Dinsmore has broken the magical 30-minute mark (29:52) and is the fastest among the women. She also is training to do a half-marathon, something Johnson has no interest in. Dinsmore has done 10Ks and Johnson may also try the 6.2-mile distance in the future.
All of the official runs the women do are for causes, which is personally rewarding to them. From ALS to breast cancer awareness to orphan children in Africa. The causes are dear to their hearts.
Dinsmore said she ran cross country in middle and high school. In fact, a few of the mothers also have children who participate in the group, one being Dinsmore's son, Dayton, 12, who has taken off and done well in running, usually finishing 5Ks in the low 20s for time. After he finishes, he stands near the finish line and waits for the women in group to finish.
"He ran cross country last fall and he and I just started running together during the summer and in local 5Ks," Dinsmore said. "It was a combination of several things. I wanted to get back in shape, and lose a few pounds, and just get myself going."
When one member of the group finishes a race, they wait for the others to complete the course, even when some run the 5K portion of an event and others run the half-marathon (13.1 miles) portion of an event, which can mean about a two-and-a-half hour wait for some.
On the course, the women simply run their speed, with a little strategy, but it mostly goes on how they feel mentally and physically on a particular day. "I start out, and I think, 'I can pass this person,' and I do. Then I think, 'I think I can catch the next person,' and I do. It just keeps you going," Johnson said.
Most of the runners listen to music during their trek around the course.
For training, Johnson only runs a few miles a week, where as Dinsmore tries to run 20 or more miles per week. Johnson is content doing 5Ks, while Dinsmore wants to at least try a 13.1-mile race.
"It is not about the time," Dinsmore said. "It is about getting out there, setting that goal for myself, saying I'm going to do it and, gosh darn it, doing it."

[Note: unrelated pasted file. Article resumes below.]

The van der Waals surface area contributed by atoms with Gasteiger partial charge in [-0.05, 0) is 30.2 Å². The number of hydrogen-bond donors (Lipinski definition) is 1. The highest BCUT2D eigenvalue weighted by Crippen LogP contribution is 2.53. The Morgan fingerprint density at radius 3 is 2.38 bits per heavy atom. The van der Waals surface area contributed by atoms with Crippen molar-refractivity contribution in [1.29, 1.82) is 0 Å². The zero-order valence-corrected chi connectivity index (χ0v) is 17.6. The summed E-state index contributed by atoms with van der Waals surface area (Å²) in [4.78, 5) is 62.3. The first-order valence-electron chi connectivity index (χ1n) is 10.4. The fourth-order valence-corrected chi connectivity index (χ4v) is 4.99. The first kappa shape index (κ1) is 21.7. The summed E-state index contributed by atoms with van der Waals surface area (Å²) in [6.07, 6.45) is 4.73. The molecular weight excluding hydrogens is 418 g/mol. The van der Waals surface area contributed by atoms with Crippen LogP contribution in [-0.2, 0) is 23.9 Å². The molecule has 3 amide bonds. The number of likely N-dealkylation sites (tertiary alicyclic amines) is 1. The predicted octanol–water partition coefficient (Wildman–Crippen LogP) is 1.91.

Johnson has nearly 20 completed 5Ks under her belt thus far and has about a dozen more planned for 2014. She is battling a foot injury but is currently organizing the Oceanside Sports Boosters Mother's Day 5K set for May 11 in Rockland.
Johnson also does some form of exercise for 30 minutes each day and has changed to more healthy eating habits.
Several of the women look forward to the "Dirty Girl Mud Run Obstacle Course" in July in Haverill, Mass. That event is a 5K mud run/obstacle course where participants climb ropes and through mud, and perhaps a trail run through the woods. The event is not timed, but is fun, and raises money for breast cancer awareness, the women said.
"It is more about getting out there and doing it and not about being the best," Dinsmore said.
"You have your own records you want to set in your mind," Johnson said. "By the end of this season I want to have my 5K time down to 32 minutes. I am not out there to beat anyone's record. It is obviously nice not to come in last but even the people who come in last still did it. It doesn't matter."
"All that matters is crossing the line at the start and at the end," said Dinsmore.
Johnson said the group is open to all females — one does not have to be a mom — and the group has a facebook page where it posts meeting places and dates, as well as races that will be run.
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Ken Waltz has been member of the media 30 years and has received hundreds of Maine Press Association and New England Press Association awards for his writing, photography and page design. He studied journalism at the University of Maine in Orono. He lives in South Thomaston with his wife, Sarah. The couple has an adult son, Brandon.